Regular exercise is a good habit to help reduce stress and back pain

Evidence suggests that regular exercise and being physically fit can reduce stress levels. There is no evidence that exercising at a specific intensity is more beneficial than another, but it does seem that aerobic-type exercises such as walking, running, cycling, or swimming are particularly useful to reduce stress levels.1

For people who struggle with chronic back pain, core stability exercises appear to be more useful than general exercises to relieve pain and may improve physical function.1 However, there is no harm in general exercises such as walking, cycling, or swimming from day 1 to manage acute back pain. In fact, a study indicated that recreational exercise was just as good as back exercises to manage acute back pain.1

Strategies that may reduce muscle cramps

Although there does not seem to be a uniform way to prevent muscle cramping, some interventions may be of benefit. Having a regular stretching routine may help to reduce the risk of muscle cramps.2 Electrolyte imbalances, often induced by sweating during exercise, have been shown in studies to increase the risk for a muscle cramp. This may also be accompanied by dehydration.2 Consumption of an electrolyte-containing sports drink or rehydration drink which replaces some electrolytes such as sodium, magnesium and potassium may be better at reducing the risk of a muscle cramp than just plain water.2

If you have a painful muscle, muscle spasm or muscle injury, speak to your healthcare provider to determine a suitable treatment option for you.

Frequently asked questions about muscle pain management and relief


One of the body’s responses to stress is muscle activation.4 Stress can be a very strong risk factor for musculoskeletal disorders, including neck pain and shoulder pain. This may be associated with a stressful job, such as time pressure, happiness in your job, or trying to balance work with your personal life. It may also be associated with general stressors in your life.5


Fibromyalgia literally means muscle/soft-tissue pain. Symptoms include generalised muscle pain, stiffness, or soreness. The pain can occur in different areas of the body at different times and may increase during a menstrual cycle or with sudden weather changes. A key feature of fibromyalgia is severe tiredness (fatigue) and sleep disorders. Pain appears to improve with medication, physical exercise, and improvement in sleep patterns.6 Please speak to your healthcare professional if you are concerned about any muscle pain or stiffness.


Antioxidants, vitamin D, protein and carbohydrate drinks may play a role in preventing and reducing muscle pain.7 Data showed that protein and antioxidant supplements can minimize the effect of soreness and fatigue associated with strenuous activity.7 Furthermore, fish oil and vitamin D supplementation are suggested to have a significant impact to alleviate muscle soreness.7 Curcumin or turmeric have been shown to have anti-inflammatory and antioxidant effects and may help to reduce muscle damage and facilitate quicker recovery.7 Please check with your healthcare provider if these nutritional support are suitable for you.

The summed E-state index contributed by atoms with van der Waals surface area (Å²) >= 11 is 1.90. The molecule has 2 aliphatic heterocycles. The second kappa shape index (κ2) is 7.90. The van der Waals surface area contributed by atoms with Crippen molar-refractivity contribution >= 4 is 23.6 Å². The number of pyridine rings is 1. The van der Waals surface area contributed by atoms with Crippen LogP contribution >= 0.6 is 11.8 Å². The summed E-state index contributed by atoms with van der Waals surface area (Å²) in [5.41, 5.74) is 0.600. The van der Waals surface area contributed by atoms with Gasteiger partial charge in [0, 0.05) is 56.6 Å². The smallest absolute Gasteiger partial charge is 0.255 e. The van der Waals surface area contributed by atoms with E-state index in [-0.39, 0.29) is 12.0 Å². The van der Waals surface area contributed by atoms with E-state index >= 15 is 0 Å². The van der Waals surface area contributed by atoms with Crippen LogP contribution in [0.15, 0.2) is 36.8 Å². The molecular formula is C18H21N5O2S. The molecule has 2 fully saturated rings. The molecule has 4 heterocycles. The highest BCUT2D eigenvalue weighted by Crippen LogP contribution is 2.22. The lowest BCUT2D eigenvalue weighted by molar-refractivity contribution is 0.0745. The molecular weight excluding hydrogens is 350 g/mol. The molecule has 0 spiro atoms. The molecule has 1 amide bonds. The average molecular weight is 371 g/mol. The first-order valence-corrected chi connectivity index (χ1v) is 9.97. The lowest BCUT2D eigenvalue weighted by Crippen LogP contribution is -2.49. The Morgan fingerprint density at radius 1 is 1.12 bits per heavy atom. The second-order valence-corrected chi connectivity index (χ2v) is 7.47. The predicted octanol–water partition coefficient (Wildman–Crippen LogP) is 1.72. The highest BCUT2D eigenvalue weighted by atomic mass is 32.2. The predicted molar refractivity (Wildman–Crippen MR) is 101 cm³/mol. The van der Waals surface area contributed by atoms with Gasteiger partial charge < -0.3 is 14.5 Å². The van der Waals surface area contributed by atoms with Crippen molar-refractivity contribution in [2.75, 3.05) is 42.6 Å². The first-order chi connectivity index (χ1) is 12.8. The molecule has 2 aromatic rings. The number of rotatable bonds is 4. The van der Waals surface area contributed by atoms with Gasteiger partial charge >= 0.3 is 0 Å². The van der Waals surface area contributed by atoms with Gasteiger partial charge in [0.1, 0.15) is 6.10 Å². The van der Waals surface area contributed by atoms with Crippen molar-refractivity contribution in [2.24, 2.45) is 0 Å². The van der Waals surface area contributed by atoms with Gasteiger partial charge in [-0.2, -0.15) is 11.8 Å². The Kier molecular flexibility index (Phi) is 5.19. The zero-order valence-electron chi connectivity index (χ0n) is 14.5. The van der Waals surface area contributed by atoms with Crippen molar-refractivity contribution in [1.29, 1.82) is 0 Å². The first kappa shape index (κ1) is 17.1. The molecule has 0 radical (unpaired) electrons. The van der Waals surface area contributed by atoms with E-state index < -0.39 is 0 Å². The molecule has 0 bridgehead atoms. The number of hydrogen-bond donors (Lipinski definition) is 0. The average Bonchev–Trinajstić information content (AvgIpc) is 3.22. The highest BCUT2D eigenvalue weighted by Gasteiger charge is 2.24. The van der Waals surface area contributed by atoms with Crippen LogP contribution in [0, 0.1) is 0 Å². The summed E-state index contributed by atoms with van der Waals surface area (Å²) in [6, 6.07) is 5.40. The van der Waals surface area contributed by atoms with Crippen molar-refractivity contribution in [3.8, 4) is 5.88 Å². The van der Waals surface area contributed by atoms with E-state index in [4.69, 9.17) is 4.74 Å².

DISCLAIMER: This editorial has been brought to you by Radiant Health. Content in this editorial is for general information only and is not intended to provide or replace medical or other professional advice. For more information, speak to your Healthcare Professional. NZ-2023-03-0005. TAPS NP19283.

  • 1. Pedersen BK, Saltin B. Exercise as medicine – evidence for prescribing exercise as therapy in 26 different chronic diseases. Scand J Med Sci Sports 2015;25(Suppl. 3):1–72. doi: 10.1111/sms.12581.
  • 2. Maughan RJ, Shirreffs SM. Muscle Cramping During Exercise: Causes, Solutions, and Questions Remaining. Sports Medicine 2019;49(Suppl 2):S115–S124.
  • 3. Lau WY, Kato H, Nosaka K. Water intake after dehydration makes muscles more susceptible to cramp but electrolytes reverse that effect. BMJ Open Sport Exerc Med 2019;5:e000478. doi:10.1136/bmjsem-2018-000478.
  • 4. Leistad RB, Sand T, Westgaard RH, Nilsen KB, Stovner LJ. Stress-induced pain and muscle activity in patients with migraine and tension-type headache. Cephalalgia 2005;26:64–73.
  • 5. Hämmig O. Work- and stress-related musculoskeletal and sleep disorders among health professionals: a cross-sectional study in a hospital setting in Switzerland. BMC Musculoskeletal Disorders 2020;21:319.
  • 6. Beebe FA, Barkin RL, Barkin S. A Clinical and Pharmacologic Review of Skeletal Muscle Relaxants for Musculoskeletal Conditions. Am J Ther 2006;12:151-171.
  • 7. Qamar MM, Javed MS, Dogar MZ, Basharat A. Non-pharmacological interventions to combat exercise-induced muscle damage, a little natural tax on work out. J Pak Med Assoc 2018;69(11):1686-1690.